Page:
St. Louis Post-Dispatch from St. Louis, Missouri on December 7, 1967 · Page 79
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St. Louis Post-Dispatch from St. Louis, Missouri · Page 79

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St. Louis, Missouri
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Thursday, December 7, 1967
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Page 79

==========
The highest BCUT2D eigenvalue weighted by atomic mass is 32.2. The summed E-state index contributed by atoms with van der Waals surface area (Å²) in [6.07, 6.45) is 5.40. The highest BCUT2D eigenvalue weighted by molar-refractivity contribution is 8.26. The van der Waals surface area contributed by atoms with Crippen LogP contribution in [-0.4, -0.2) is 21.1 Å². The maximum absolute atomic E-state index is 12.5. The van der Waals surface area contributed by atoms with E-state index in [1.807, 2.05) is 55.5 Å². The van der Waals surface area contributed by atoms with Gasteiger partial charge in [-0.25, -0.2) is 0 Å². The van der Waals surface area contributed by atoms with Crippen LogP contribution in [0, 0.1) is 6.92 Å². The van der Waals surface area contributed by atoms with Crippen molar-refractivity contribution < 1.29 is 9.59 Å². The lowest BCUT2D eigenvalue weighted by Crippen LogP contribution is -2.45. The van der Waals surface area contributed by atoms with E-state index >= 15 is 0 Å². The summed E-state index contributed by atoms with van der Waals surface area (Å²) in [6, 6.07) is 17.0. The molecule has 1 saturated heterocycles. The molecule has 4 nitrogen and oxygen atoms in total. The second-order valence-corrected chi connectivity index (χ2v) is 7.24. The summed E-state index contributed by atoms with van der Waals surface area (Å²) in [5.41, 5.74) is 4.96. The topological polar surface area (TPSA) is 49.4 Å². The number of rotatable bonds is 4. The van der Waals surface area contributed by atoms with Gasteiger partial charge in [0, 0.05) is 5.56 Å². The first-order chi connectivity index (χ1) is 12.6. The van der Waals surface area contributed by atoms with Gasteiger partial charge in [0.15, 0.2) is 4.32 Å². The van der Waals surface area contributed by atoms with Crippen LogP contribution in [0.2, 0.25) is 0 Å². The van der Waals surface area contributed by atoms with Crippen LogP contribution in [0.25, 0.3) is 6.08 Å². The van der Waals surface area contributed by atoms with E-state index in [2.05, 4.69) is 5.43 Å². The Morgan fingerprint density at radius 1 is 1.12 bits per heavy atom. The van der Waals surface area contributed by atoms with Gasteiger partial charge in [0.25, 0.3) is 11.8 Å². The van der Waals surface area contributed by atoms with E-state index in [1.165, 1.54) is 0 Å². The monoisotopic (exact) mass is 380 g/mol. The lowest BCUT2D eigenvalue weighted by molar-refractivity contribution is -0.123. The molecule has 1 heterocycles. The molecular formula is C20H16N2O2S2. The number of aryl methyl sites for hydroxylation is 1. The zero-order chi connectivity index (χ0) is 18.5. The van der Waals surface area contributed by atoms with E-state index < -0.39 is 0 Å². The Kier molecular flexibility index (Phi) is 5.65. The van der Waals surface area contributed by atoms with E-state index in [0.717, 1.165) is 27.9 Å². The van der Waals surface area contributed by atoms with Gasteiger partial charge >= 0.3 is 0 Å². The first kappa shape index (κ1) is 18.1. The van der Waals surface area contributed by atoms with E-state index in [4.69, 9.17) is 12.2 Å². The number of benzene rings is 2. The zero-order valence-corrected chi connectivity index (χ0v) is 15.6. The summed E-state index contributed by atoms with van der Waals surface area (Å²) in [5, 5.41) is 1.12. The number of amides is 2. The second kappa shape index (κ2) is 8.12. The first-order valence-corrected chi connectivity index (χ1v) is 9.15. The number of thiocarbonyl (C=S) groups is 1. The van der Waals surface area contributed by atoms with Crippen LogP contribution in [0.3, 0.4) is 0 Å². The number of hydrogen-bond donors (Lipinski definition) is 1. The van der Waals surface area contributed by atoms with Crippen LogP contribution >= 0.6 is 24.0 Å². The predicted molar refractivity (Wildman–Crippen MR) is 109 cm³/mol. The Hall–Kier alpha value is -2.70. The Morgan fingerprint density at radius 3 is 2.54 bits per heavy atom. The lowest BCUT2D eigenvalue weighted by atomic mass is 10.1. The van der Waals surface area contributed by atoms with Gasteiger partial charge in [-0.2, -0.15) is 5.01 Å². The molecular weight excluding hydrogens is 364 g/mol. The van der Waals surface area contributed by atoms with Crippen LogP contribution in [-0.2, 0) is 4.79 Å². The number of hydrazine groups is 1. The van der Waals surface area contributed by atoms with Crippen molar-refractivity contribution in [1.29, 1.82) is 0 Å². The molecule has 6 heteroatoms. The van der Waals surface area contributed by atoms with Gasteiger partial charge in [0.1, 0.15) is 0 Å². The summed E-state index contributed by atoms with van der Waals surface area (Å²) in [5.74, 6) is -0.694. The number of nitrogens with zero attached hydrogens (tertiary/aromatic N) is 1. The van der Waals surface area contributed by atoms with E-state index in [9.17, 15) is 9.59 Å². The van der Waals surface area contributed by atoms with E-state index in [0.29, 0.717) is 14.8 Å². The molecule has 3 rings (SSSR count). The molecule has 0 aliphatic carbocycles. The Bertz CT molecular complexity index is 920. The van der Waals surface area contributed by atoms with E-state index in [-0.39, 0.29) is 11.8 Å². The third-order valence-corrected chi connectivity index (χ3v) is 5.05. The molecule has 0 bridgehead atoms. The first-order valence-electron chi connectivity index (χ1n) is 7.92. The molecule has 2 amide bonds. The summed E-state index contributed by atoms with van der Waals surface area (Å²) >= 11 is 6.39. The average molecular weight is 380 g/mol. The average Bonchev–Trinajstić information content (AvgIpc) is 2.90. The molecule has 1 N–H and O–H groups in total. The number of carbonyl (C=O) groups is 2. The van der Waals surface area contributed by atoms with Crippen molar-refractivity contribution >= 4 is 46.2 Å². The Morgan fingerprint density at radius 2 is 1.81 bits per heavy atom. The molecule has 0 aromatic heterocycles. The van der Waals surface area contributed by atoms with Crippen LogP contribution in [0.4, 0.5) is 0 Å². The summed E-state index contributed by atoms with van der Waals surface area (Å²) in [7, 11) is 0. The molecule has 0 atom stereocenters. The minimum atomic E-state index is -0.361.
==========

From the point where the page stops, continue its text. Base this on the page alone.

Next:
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'vrv lVr"p w'w yi'P Gain Hope Loss ues in s jr-ir rqi ri 1 1-- - i L - 1 1 , it . V - -X r ' g -siavasvl tt. ji ., ,-, . 1ST- T raft tffc. v ' i V I I " XI - ' f f A l v . Jk . i ) .- s ; j H:rr:-2 ." , ' f v; . 1 - rr,1 I ' , v J 4 3 By a Special Correspondent of Hi Potf-Dispatch LONG BEACH, Call.. Dec. 7-Tbe Blues lost a hockey game last night in southern California, but they may have gained an attack. Dickie Moore and Don McKenney, a couple of old guys playing onsbad knees, showed enough in a 3-2 loss to the Los Angeles Kings to warrant hope of improvement for the Blues, who are in last place in the West Division of the National Hockey League. Last night's defeat, combined with the Oakland Seals' victory over Philadelphia, buried the Blues five points in the cellar. The Blues will conclude their first West Coast trip of the season at Oakland Saturday night, and then return to St. Louis for a Sunday night meeting at The Arena with the Toronto Maple Leafs. Moore, who retired from the NHL three years ago because of knee injuries, played the first full game of his comeback en a line with McKenaey and youngster Tim Ecclestone. Dickie failed to score, but he skated smoothly. If he can regain a shadow of his old-time form, the ex-Montreal Canadien great can help the Blues because he can put the puck in the net Blues coach Scotty Bowman said, "If I didn't know he had bad knees and had been out a couple of years, I wouldn't have been surprised by his IIIIIIIIIIHIIIIHIIIMIIIIlniHIfllllllllllllllllllimiMHIIIIIHtlll ST. LOUIS POST-DISPATCH . BOB BROEG, Editor Thurs Dec. 7, 1967 PAGES 1 8E llliniMIIMIIIIHIIIIIlllllllllllHMIIIIMIIIIHIIIIIIIIIIMIMIIIIIII skating and his all-round play. He looked as good as he used to. He made some plays no one on this club has been making. I think he'll help." Moore, himself, said, "I felt pretty good and I'm not too tired now. It's a hard thing to come back after all this time. It's a challenge. I think now it'll be all right. My knees don't bother me too much. My lack of conditioning bothers me more. Actually, I'd have liked to have had more ice time. But we always want more ice time." McKenney was playing his third game after missing nine weeks because of a knee operation. He skated around King defenseman Dale Rolfe and sliped the puck past goalie Wayne Rut ledge for the Blues' first goal and came close to scoring several other times. The Blues have scored as many as three goals in a game on only six occasions, and have won five of these times. Three goals would have given them , a tie last night, but they couldn't get No.. S. - - Lack of scoring has crippled their campaign so far and Bowman has gone to a more wide-open style of play, which is bound to produce more goals against the Blues. "We have to open up," Bowman said. "It didn't help tonight, because the Kings got some wide-open opportunities on Glenn Hall and because we failed to click on our chances against Rutledge, who played tremendously well. He was the man who beat us tonight. He was not only good, he was also lucky." The hick came in the third period when Rutledge was on his knees, helpless to make a save, and Terry Crisp's shot struck him on the side of the head and bounced away. The Blues were behind 3-1 at that point and by the time they got their second goal, on a short screened shot by Fred Hucul with nine seconds to play, the issue was decided. The Kings, who moved back into first place in the West Division, got the only score in the first period. Driving down the right side, Bill Flett beat Hall TURN TO PAGE I, COLUMN 2 S!252 "1"" Unseld Leads Louisville rauminuTcu To Hall Whoops! y a Poei-ii&Ma.Lcu fnotofcrapher Milllkin's Jack Sunderlik clutches empty air as he grabs for a rebound in last night's game with Missouri U.-St. Louis at Concordia Seminary. Jack Stenner of the Rivermen contends for the rebound as Millikin't John Lograsso (24) watches. Millikin won, 67-66. (Story on page 3). Lakers Counts Is Super Sub BALTIMORE, Dec. 7 (AP)-Mel Counts is back in his familiar role as a substitute and he's making it count for the Los Angeles Lakers. , " ; NBA Standings . G.B 4V4 1 1:1 G.B The 7-foot center scored 28 points and grabbed 12 rebounds in 27 m i n u t e s of action last ' (Box scores on Page 2) night in pacing the Lakers to a 136-125 National Basketball Association victory over the Baltimore Bullets, Counts counted 11 points in a 30-4 Laker spurt that turned a 16-pnint deficit into a 10-point lead in a 6't-minute span of the fourth period. The Lakers ran off IS straight points in one stretch. In all, Counts hit on 11 of 14 shots as he boosted his scoring average above 14 points a game. He has averaged 24 min- utes a game with the Lakers. Bi,y Cunningham hit 15 In "Mel is being useo tne way the last quarter as the i'niiaaei' he is most effective coming phis. 76ers overcame the Cinchv off the bench and running and ati Rovals. 108-107, and Sam shooting," said Baltimore coach Jones scored 12 as Boston ral- Gene Shue, who traded Counts jed in the final period to edge to the Lakers last season. the New York Knioks, 115-113. In thtee previous NBA sea- Two of three American Bas- WESTERN DIVISIOX W I, Pet. HAWKS 20 7 .741 San 1'ranriaro 20 ft .714 im AnKFlrs IS n .B77 rhlcaro 8 1 .29 Seatll 7 20 .'.! San dImni g 2:t .179 EASTERN DIVISION W L Frt. Bn'ton 17 8 .7:19 Philadelphia 18 8 .mi llptrnll 1ft 10 .ft in Npw York J2 1 ft .444 Balllmorr 9 14 ..'!9I Cincinnati 9 1 .:t7."l WEONHSnAV'S RESULT I a) Angele MIR, Baltimore 12ft Philadelphia 1118, Cincinnati 10 Boston lift. New York 113 Detroit 1.1ft, Chlratn 121 TODAY'S GAME San Diem at rhlraan FRIDAY'S GAMES Cincinnati at St. Loula Baltimore at Boston Loa Anrflra at Detroit cv York at Philadelphia rhiraffn mt Seattle San Dleio Tf. San Francisco at Oakland. ABA Standings EASTERN DIVISION W. L. Pet. G.B. Minnesota 17 6 .739 .... Indiana 17 7 .708 y, Pittsburch 13 12 .ft0 ft New Jersey 10 13 .45ft H Kentucky 8 1ft ..148 0 WESTERN DIVISION W. 1.. Pet. G.B. New Orleans 17 6 .719 .... Denver J 3 12 .)S2fl ft Dallas 9 10 .474 6 Oakland 0 14 .191 8 Anaheim 8 18 .vim 104 Houston 7 18 .304 10 WEDNESDAY'S RESl'I.TS Anaheim 124. Hnnston 100 Minnesota 119, New Orleans 113 (overtime) Indiana 100, Kentucky SI (overtime) Jimmy Conzelman and Eddie Cochenis, familiar names in St. Louis college football history, have been nominated for induction next year into the National Football Foundation's Hall of Fame at New Brunswick, N.J. The St. Louis born Conzelman led Washington University to a Missouri Valley Conference championship in 1939 and the Chicago Cardinals to National Football League divisional crowns in 1947 and '48. In 1947, the Cardinals defeated Philadelphia, 28-21, for the league championship. Conzelman already is in the pro football Hall of Fame at Canton, 0. C o c h e m s, coach of the St. Louis University Billikens about 60 years ago, was the man credited with developing the forward pass. He died in 1953. Among others nominated were Ray Eliot, Bud Wilkinson, Frank Leahy, Red Sanders, Heartley (Hunk) Anderson, Jim Tatum and Wally Butts.' Earl (Greasy) Neale, the only coach selected for 1967 honors, was inducted Tuesday night. The official ballot, which will include the names of tie 32 un- FIRST PERIOD 1, Los Anrele. Amadio .1 (Flettl 13:20. Penalties Plater (St.l..( :48; A mad to 4 LAI 11:04: White II.A) 14:47. SECOND PERIOD t. Bines, McKenaey 1 IHurul) 1:08. 3. m An-eles. Smith ft (Gray, iAhosslerel fi:ftl. 4. I, o Anteles, Irvine 7 (Kll-real 9:4ft. Penalties None. THIRD PERIOD ft. Blues, Rurnl t (Berensnnl I9:ftl. Penalties Hall (LAI 7:.10; Fortla (LA) 12:30. Shota aa goal by: Bines 4 11 9 21 Los Anrelea 10 g 7 2S Attendance 4323. der consideration, will be mailed to the foundation's 5000 members this week. Other nominations: Paul Dashlell, Navy: Moran Ehv, Iowa: Ernie Godfrey, WlttenberR and Ohio Stale: Bill Harmon, Illinois (ol-leae; Jesse Harper, Vtahaon tollete and Notre Dame: William (Navv Bill) lnitram, William & Mary, Indiana, California and Navy; GJen Ja-rohy, Inlverslty of Idaho. Herb Kopf, Manhattan, Georgetown and Columhla: Herd Stri racken. Allegheny and Lafayette: Ed (Slip) Madl-gan. SI. Mary's and Inn a: John l( hick) Meehan, Syracuse, NYC and Manhattan; Ed (Hooks) Mylln, Bin k-nell and Lafayette: Homer Norton, Centenary and Texas AAM: George Foster Sanford, lair, Rutgers and Yirginla; Francis Srhmldl. Tulsa, Arkansas, TCI , Ohio State and Idaho; Clark Shaughnessy, Tulane, Lavola ot Ixiulslaoa, Chicago. Stanford, .Maryland and Plttshurgh. Lawrence (Buck) Shaw, North Carolina Slate, Nevada, Santa Clara, California and the Air Force Academy; Ossle Snlem, Luther. Drake, Syracuse and Springfield: Mai Stevens. ale and NYC ; Adam Walsh, Santa Clara, Yale, Harvard and Bnwdoln: C arroll VYiddnes, Ohio State and Ohio C; l.oii Young, Penn: and Tom Young. North Carolina and Western Carolina. Parochial Basketball ST. GREGORY TOl'RNAMENT (Semirings) St. Kevin 61. Chamlnade 42 St. Peter's V), St. Gregory ,10 To Win at Kansas, 57-51 LAWRENCE, Kan., Dec. 7 (AP)-All-America Westley Unseld, quicker and more aggressive than last year, led third-ranked Louisville University to a tense, 57-51 basketball victory over fourtii-ranked Kansas here last night before a noisy crowd of 17,000. The coaches pointed to the 6-foot-8 senior as the key man, although the clutch shooting of teammate Butch Beard and the ball-stealing antics of Jo Jo White of Kansas drew praise. Unseld and Beard each threw in 20 points. Unseld's free throw with 6 minutes 12 seconds left put Louisville ahead to stay, 45-44. "While Beard meant a lot in the stretch," said Louisville coach John Dromo, "the guy who was the real difference was Unseld. He got the key buckets and particularly the key rebound when we needed it. 1 thought our zone defense was fabulous in the clutch." "Unseld seemed to get the re bound when it was most cm- Phil Argento's 23 points, cial," agreed Ted Owens, Kan- Duke, led by Steve Vanden-sas coach. "The box score says berg's 23 points, crushed Michi- Unseld got 14 rebounds, but it gan at Ann Arbor, 93-72, but seemed as if he got 30." White's layup put Kansas behind, 47-46, but, as Owens put it, "Louisville had the poise and the patience to make the plays when it mattered." White, from St. Louis McKin-ley High, scored only nine points, but received tribute from Louisville. West Virginia pulled out a 65-63 home court triumph over St John's of New York when Jim Lewis tallied three points in the last 48 seconds to erase a 63--62 Redmen lead. Calvin Murphy, Niagara's sophomore sensation, pumped in 57 points in a 114-66 triumph over Villa Madonna. Murphy, r tu;n'ir t t t. I.,.. oa Popping in jump shots from all best, that's all" Bea d said. ,h,t 23 47 ' IIP In (ma IS whila irainn t n a Fifth-ranked North Carolina and ninth-ranked Kentucky enjoyed home court romps. Larry Miller's 24 points led North Carolina over Kent State, Long Island U. 107-83, despite a 41-point per formance by Kent's Doug Gray- s o n. Kentucky overwhelmed Xavier of Ohio, 111-76, behind Niagara record of 49 points set by Al Butler in 1960. Murphy scored 41 points in his varsity debut Saturday night aeainst BOUGHT-SOLD-TRADED NO MONCr SOWN f-Z TEAMS loading Components Chill Shot, 25-lb. Baa, $5.50 CM. Boat Co. 11434 St. Caotl.s Rock Rood Next Card Tuesday, Dee. 12th 8:30 P.M. sons, Counts s best scoring average was 8.4, two years ago with the Boston Celtics. "I'm being used the same way I was with Boston," said Counts. "The difference is that I'm getting a lot more playing time." ketball Association games were decided in overtime. Bob Neto licky's basket clinched a 100-97 victory for the Indiana Pacers over the Kentucky Colonels and Mel Daniels hit five straight points in the extra period to give the Minnesota Muskies a 119-113 decision over the New Dave Rinir scored IS of his 40 nnint. in ths final norinri the Orleans Buccaneers. n.i..u Diet. A rh rhi. The Anaheim Amigos beat raon RnlU. 135.121. The Pistons the Houston Mavericks, 124-100 scored 44 points in the fourth Ben Warley scored 30 points for quarter. the Amigos, Most Schools Approve Plan Complete for Prep Statewide Grid Playoffs By Bob Poser. ' Missouri high schools wW compete in state football playoffs next Nov. 23 and Nov, .The last obstacle to the plan lect next year's entries will be Was removed this week when based on won-lost-tied records schools with football teams vot- through Nov. 10. Teams that ed, 180-45, to lift the 10-game win more than half their games limit for those that qualify for will be categorized as first divi-annual playoffs. sion; others, second division St. Louis Suburban Conference Against first and second divi-achools, except for Kirkwood sion teams, respectively, play- and Webster Groves, apparently will be free to compete in the '68 playoffs if any of them qualify because their league schedules will end Nov. 16. Kirkwood and Webster, however, will play their traditional Thanksgiving day match Nov. :s. St. Louis Public League and Catholic Athletic Conference teams have drawn up schedules that will permit their members to enter the playoffs. Although the Suburban schools off points will be awarded as follows: victory over, 30 and 20; tie with, 22.5 and 15; loss to, 15 and 10 One point will be added for playing a team in a larger en rollment class, 2'i proints for playing a team two classes higher; and points will be subtracted on a similar basis for olavins smaller schools. The season total points will be aver aged per game. The state's playoff advisory committee will meet soon to discuss details for carrying out have not made schedule changes, hjch Ms 4a t14T hoc yfamo tn flllmir r . as the PHL has done, to allow for the playoffs, the 1968 calendar happens to work out in such a manner as to provide for completion of schedules before the playoffs begin. Teams for the playoffs will be selected In four classes on the basis of a modified Dickinson rating system. About 70 schools will be in each class, grouped 1201 students and above; 501- 1200; by 78 per cent of the football schools. . College Statistics TOTAL OITENSF, Plnya Yds. Ollvas. ew Men. St. 3K8 1184 Hammond, Fla. St. 2T 2m Philips, Purdue .T! 2020 Schneider. Toledo 322 2012 (artu right, avy 3K8 1081 Hl'SHING Plays Yds. TP Simpson. CSC 2H 141ft 11 Morris. W. Tel, St. 191 H74 11 Anderson, Aril. hi. 101 1188 14 r.H. fmmt I m Ift'l Ilia 14 251-500; and 250 and un- oonaa, gyramse 201 1127 s CM. Att. romp. Tds. Fmir rricfrirre. will hp cxrf-ih. "lane, New Mel. 3:i 1DO 1940 tour enstners win De escao rooM; n,id,OI1 2fi4 17 RII fished on a numerical and gee- own., sew ie. . 321 ijs 22211 , . Livingston, SMT 2.10 Iff. 4 lftll graphical basis for each class, Hammond, Fia. si. 241 140 1991 with one team to be selected scoring for the playoffs from each dis- '". .rPrJtn !? 5 2 ui .... v , Moss. Toledo 10 0 0 n tnCt in each ClaSS. Dirkejr, Arkansas 1 O 0 R The Dickinson system to e- W.H si S H l (( S J 1 1 I J II V IJ ) t tJ- i i a If ,.v . ... i "5s. j ..J rff HUNDREDS OF DISCONTINUED DESIGN SNOW TIRES! 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If battery b ULH comtf umarvtct a(Ma in norm! utt within tha guarantee period, we will replace with a brand new bat tery, charging only for the months of service prorated against no trade retail price thM In efftt. ter Service" HEAVY DUTY Af"iF Wf UUAKAN I ttU I I EM Y FOR 2 FULL YEARS! af m. 3 00 AND OLD BATTERY INSTALLED FREE! Put A New "Master Service" Battery Under Your Hood And Forget Starting Problems In Severe Weather! GET YOUR FREE BATTERY CHECK-UP Without obliqotlon, bring your ear la and find out how well your baHwry will stand up for cold wtather starting. mJJMWJUTWi m mmrrrimww m i i a e i 9 U16 S. KINGSHIGHWAY CENTRAL CITY HALLS FERRY at HIGHWAY 270 LINDBERGH at BIG BEND "50 EASTON in WELLSTON WE'RE OPEN EVERY NIGHT! TIRES AND IATTERIES NOT AVAILABLI AT 4200 N. UNION OR 111 N. TH ST. iiitu ' 1 1 f, if ifLffiniiiV., if.liilftii.l-tiil..ifi if A ,t, timf ' A, A--a.AAa ttli t, a. a., a. aa.Aa, t fctaa a itAAiMJkt 1 i,Ut t 1 1 I 1.M V-- V. A X i J Jk. X ?